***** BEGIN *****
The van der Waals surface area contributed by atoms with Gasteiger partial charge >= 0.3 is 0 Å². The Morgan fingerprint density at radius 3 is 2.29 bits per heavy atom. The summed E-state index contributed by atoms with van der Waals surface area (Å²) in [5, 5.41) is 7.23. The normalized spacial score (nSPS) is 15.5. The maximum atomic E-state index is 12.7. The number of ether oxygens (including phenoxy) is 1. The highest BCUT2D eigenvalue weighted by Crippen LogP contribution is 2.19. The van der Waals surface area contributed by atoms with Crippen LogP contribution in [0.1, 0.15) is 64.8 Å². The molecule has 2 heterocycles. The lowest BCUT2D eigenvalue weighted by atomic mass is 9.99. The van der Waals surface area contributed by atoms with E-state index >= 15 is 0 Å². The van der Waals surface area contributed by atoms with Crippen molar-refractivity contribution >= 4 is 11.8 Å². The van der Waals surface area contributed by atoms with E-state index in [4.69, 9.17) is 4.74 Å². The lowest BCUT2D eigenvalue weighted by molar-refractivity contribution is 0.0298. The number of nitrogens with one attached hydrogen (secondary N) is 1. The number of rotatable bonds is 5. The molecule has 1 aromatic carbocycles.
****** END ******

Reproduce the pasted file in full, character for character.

The van der Waals surface area contributed by atoms with Gasteiger partial charge >= 0.3 is 0 Å². The Morgan fingerprint density at radius 3 is 2.29 bits per heavy atom. The summed E-state index contributed by atoms with van der Waals surface area (Å²) in [5, 5.41) is 7.23. The normalized spacial score (nSPS) is 15.5. The maximum atomic E-state index is 12.7. The number of ether oxygens (including phenoxy) is 1. The highest BCUT2D eigenvalue weighted by Crippen LogP contribution is 2.19. The van der Waals surface area contributed by atoms with Crippen LogP contribution in [0.1, 0.15) is 64.8 Å². The molecule has 2 heterocycles. The lowest BCUT2D eigenvalue weighted by atomic mass is 9.99. The van der Waals surface area contributed by atoms with E-state index >= 15 is 0 Å². The van der Waals surface area contributed by atoms with Crippen molar-refractivity contribution >= 4 is 11.8 Å². The van der Waals surface area contributed by atoms with E-state index in [4.69, 9.17) is 4.74 Å². The lowest BCUT2D eigenvalue weighted by molar-refractivity contribution is 0.0298. The number of nitrogens with one attached hydrogen (secondary N) is 1. The number of rotatable bonds is 5. The molecule has 1 aromatic carbocycles.